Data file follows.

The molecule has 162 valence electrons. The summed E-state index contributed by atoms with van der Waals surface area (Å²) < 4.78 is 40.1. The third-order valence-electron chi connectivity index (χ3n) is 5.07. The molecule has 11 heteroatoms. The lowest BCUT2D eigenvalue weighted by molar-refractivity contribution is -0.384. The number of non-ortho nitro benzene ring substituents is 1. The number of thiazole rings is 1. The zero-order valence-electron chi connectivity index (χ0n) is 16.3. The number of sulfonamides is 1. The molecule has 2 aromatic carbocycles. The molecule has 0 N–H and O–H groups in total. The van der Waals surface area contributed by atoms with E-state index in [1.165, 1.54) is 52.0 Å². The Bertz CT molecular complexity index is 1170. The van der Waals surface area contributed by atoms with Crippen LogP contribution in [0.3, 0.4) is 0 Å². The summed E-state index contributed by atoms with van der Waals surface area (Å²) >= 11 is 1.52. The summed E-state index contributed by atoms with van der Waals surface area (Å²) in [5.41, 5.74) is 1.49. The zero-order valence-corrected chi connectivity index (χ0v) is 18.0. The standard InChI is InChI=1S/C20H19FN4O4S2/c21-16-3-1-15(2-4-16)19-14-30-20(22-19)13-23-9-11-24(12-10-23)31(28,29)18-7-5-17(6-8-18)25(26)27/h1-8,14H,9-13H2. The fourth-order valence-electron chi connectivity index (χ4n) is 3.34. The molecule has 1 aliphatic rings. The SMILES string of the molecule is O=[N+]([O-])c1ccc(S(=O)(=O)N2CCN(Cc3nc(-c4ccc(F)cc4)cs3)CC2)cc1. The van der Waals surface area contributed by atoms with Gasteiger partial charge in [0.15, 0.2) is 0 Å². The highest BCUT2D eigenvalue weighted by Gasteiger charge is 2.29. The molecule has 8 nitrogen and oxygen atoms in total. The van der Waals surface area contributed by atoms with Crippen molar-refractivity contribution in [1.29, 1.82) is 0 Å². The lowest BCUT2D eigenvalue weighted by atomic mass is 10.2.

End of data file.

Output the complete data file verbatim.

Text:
The molecule has 162 valence electrons. The summed E-state index contributed by atoms with van der Waals surface area (Å²) < 4.78 is 40.1. The third-order valence-electron chi connectivity index (χ3n) is 5.07. The molecule has 11 heteroatoms. The lowest BCUT2D eigenvalue weighted by molar-refractivity contribution is -0.384. The number of non-ortho nitro benzene ring substituents is 1. The number of thiazole rings is 1. The zero-order valence-electron chi connectivity index (χ0n) is 16.3. The number of sulfonamides is 1. The molecule has 2 aromatic carbocycles. The molecule has 0 N–H and O–H groups in total. The van der Waals surface area contributed by atoms with E-state index in [1.165, 1.54) is 52.0 Å². The Bertz CT molecular complexity index is 1170. The van der Waals surface area contributed by atoms with Crippen LogP contribution in [0.3, 0.4) is 0 Å². The summed E-state index contributed by atoms with van der Waals surface area (Å²) >= 11 is 1.52. The summed E-state index contributed by atoms with van der Waals surface area (Å²) in [5.41, 5.74) is 1.49. The zero-order valence-corrected chi connectivity index (χ0v) is 18.0. The standard InChI is InChI=1S/C20H19FN4O4S2/c21-16-3-1-15(2-4-16)19-14-30-20(22-19)13-23-9-11-24(12-10-23)31(28,29)18-7-5-17(6-8-18)25(26)27/h1-8,14H,9-13H2. The fourth-order valence-electron chi connectivity index (χ4n) is 3.34. The molecule has 1 aliphatic rings. The SMILES string of the molecule is O=[N+]([O-])c1ccc(S(=O)(=O)N2CCN(Cc3nc(-c4ccc(F)cc4)cs3)CC2)cc1. The van der Waals surface area contributed by atoms with Gasteiger partial charge in [0.15, 0.2) is 0 Å². The highest BCUT2D eigenvalue weighted by Gasteiger charge is 2.29. The molecule has 8 nitrogen and oxygen atoms in total. The van der Waals surface area contributed by atoms with Crippen molar-refractivity contribution in [1.29, 1.82) is 0 Å². The lowest BCUT2D eigenvalue weighted by atomic mass is 10.2.